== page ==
social group, population... but classes are not systems, they are human 
constructs by definition.

I suggest accordingly that we try to clearly distinguish "population" from 
"subspecies" in the discussion. Discovering a cohesive population is not 
the same thing as classifying specimens into a subspecies with or without 
fuzziness. Not at all. If it were the same, then let's call it a 
population, not a "subspecies", and find another name for specimens grouped 
together in terminal taxa while they don't belong to the same "real" 
populational system of contemporaneous, living, effectively interacting 

>To be fair, I believe the implied meaning of "real" in this context is that
>they (taxonomic entities like "species") exist and are identifiable outside
>the scope of "artificial" (=created by humans) definitions of taxonomic units.
>I.e., they are "discovered" in nature; rather than defined.

See positivist classificatory illusions above. I admit that there is little 
"scientific discovery" without scientific theory (again contra naive 
positivism), while scientific realism means that we believe that there are 
real, material systems out there.

But species are not systems, they are classes, they don't "exist" outside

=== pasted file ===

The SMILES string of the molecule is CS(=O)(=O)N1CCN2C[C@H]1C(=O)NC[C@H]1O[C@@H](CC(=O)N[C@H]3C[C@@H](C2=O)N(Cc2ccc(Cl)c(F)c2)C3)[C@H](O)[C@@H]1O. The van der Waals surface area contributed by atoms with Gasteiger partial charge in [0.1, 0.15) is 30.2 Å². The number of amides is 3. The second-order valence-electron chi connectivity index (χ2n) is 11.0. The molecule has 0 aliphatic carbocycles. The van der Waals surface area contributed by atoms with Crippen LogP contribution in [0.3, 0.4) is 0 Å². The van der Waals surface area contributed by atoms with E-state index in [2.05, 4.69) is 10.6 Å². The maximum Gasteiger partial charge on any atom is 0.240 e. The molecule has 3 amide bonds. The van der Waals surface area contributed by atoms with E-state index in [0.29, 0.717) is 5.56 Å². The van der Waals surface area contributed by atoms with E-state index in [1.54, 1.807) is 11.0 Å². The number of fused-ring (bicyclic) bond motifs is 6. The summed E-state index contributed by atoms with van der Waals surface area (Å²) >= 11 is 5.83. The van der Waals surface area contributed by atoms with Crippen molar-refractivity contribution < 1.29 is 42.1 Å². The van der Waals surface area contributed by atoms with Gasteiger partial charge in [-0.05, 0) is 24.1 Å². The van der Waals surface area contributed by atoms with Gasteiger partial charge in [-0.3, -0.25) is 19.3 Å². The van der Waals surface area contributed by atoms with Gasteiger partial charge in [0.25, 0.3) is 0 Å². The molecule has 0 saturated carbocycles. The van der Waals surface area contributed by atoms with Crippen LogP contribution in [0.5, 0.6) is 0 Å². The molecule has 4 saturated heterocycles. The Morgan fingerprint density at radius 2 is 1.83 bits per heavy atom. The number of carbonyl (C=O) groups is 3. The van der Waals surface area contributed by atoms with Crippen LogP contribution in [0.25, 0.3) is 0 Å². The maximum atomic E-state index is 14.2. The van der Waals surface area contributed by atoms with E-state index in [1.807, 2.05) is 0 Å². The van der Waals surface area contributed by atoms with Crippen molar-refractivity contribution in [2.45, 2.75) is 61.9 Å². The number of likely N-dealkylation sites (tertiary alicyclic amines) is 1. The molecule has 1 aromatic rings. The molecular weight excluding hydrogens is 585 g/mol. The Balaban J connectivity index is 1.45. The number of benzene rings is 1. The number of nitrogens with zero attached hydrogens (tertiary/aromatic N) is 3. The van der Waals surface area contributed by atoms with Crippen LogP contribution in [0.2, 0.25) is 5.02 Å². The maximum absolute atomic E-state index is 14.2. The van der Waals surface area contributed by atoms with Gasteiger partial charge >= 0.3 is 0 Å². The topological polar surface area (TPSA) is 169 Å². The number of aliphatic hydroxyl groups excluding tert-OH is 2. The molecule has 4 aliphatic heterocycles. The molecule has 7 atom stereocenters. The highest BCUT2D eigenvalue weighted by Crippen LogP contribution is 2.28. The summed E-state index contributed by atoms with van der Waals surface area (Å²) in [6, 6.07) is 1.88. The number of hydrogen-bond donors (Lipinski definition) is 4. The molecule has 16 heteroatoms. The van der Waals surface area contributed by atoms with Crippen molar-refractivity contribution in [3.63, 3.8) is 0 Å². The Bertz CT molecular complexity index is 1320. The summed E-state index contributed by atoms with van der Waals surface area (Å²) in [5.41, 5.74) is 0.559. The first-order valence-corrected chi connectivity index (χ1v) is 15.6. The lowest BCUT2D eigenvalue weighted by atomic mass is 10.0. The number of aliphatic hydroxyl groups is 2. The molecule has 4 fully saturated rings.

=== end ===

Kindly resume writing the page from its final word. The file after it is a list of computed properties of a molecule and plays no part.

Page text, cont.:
the classificator's brain processes. This doesn't mean that they lack 
scientific pertinence. Concepts matter in science.

> > they are "useful or not useful" in a specified context,
>This is a critical point that usually gets forgotten in the various debates
>(e.g., cladistic vs. eclectic applications of Linnaean nomenclature).

Effectively... and the search for the holy grail of a unique-and-optimal 
classification may tend to mask the logical point that different purposes 
may require different optimal classificatory conventions. Accepting 
different classifications for different purposes (including different 
species concepts) complicates the picture, but reality is not that simple 
and science (and communication) must follow.


Pierre Deleporte
CNRS UMR 6552 - Station Biologique de Paimpont
F-35380 Paimpont   FRANCE
Téléphone : 02 99 61 81 66
Télécopie : 02 99 61 81 88